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The building firm, Levitt & Sons, headed by Abraham Levitt and his two sons, William and Alfred, built four planned communities called “Levittown”, in New York, Pennsylvania, New Jersey, and Puerto Rico; the Levittown in New York was the first. Additionally, Levitt & Sons’ designs are featured prominently in the older portion of Buffalo Grove, Illinois; Vernon Hills, Illinois; Willingboro Township, New Jersey; the Belair section of Bowie, Maryland; and the Greenbriar section of Fairfax, Virginia.
The Levitt firm began before World War II, as a builder of custom homes in upper middle-class communities on Long Island. During the war, however, the home building industry languished under a general embargo on private use of scarce raw materials. William “Bill” Levitt served in the Navy in the Seabees – the service’s construction battalions – and developed expertise in the mass-produced building of military housing using uniform and interchangeable parts. He was insistent that a postwar building boom would require similar mass-produced housing, and was able to purchase options on large swaths of onion and potato fields in undeveloped sections of Long Island.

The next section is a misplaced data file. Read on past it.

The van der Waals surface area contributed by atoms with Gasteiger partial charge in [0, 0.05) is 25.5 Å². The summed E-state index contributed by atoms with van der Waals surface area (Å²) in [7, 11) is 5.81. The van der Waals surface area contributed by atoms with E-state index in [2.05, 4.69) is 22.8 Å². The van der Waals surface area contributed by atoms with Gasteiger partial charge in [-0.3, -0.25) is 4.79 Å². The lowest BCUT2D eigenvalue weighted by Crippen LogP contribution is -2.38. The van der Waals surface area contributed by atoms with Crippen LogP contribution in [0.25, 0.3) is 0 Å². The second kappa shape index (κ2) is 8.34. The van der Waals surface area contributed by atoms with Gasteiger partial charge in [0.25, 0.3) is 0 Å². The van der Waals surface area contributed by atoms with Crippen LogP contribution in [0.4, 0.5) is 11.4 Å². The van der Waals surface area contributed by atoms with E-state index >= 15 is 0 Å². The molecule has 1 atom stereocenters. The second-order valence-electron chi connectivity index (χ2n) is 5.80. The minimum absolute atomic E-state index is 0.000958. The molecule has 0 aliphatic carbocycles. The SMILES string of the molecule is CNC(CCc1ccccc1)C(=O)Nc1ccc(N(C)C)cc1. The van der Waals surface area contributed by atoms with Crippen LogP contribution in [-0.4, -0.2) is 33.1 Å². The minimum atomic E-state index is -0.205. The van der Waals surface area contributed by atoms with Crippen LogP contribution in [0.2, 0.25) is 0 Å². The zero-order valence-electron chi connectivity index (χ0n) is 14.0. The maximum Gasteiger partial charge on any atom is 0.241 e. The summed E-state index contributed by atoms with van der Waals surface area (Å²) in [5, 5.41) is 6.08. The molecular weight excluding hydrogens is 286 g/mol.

Returning to the firm after war’s end, Bill Levitt persuaded his father and brother to embrace the utilitarian system of construction he had learned in the Navy. With his brother, Alfred, who was an architect, he designed a small one-floor house with an unfinished “expansion attic” that could be rapidly constructed and as rapidly rented to returning GIs and their young families. Levitt & Sons built the community with an eye towards speed, efficiency, and cost-effective construction; these methods led to a production rate of 30 houses a day by July 1948.They used pre-cut lumber and nails shipped from their own factories in Blue Lake, California, and built on concrete slabs, as they had done in a previous planned community in Norfolk, Virginia. This necessitated negotiating a change in the building code, which prior to the building of this community, did not permit concrete slabs. Given the urgent need for housing in the region, the town agreed. Levitt & Sons also controversially utilized non-union contractors in the project, a move which provoked picket lines. On the other hand, they paid their workers very well and offered all kinds of incentives that allowed them to earn extra money, so that they often could earn twice as much a week as elsewhere. The company also cut out middlemen and purchased many items, including lumber and televisions, directly from manufacturers. The building of every house was reduced to 26 steps, with sub-contractors responsible for each step. His mass production of thousands of houses at virtually the same time allowed Levitt to sell them, with kitchens fully stocked with modern appliances, and a television in the living room, for as little as $8,000 each (equal to $92,721 today), which, with the G.I. Bill and federal housing subsidies, reduced the up-front cost of a house to many buyers to around $400 (equal to $4,636 today).Learn more about Levittown.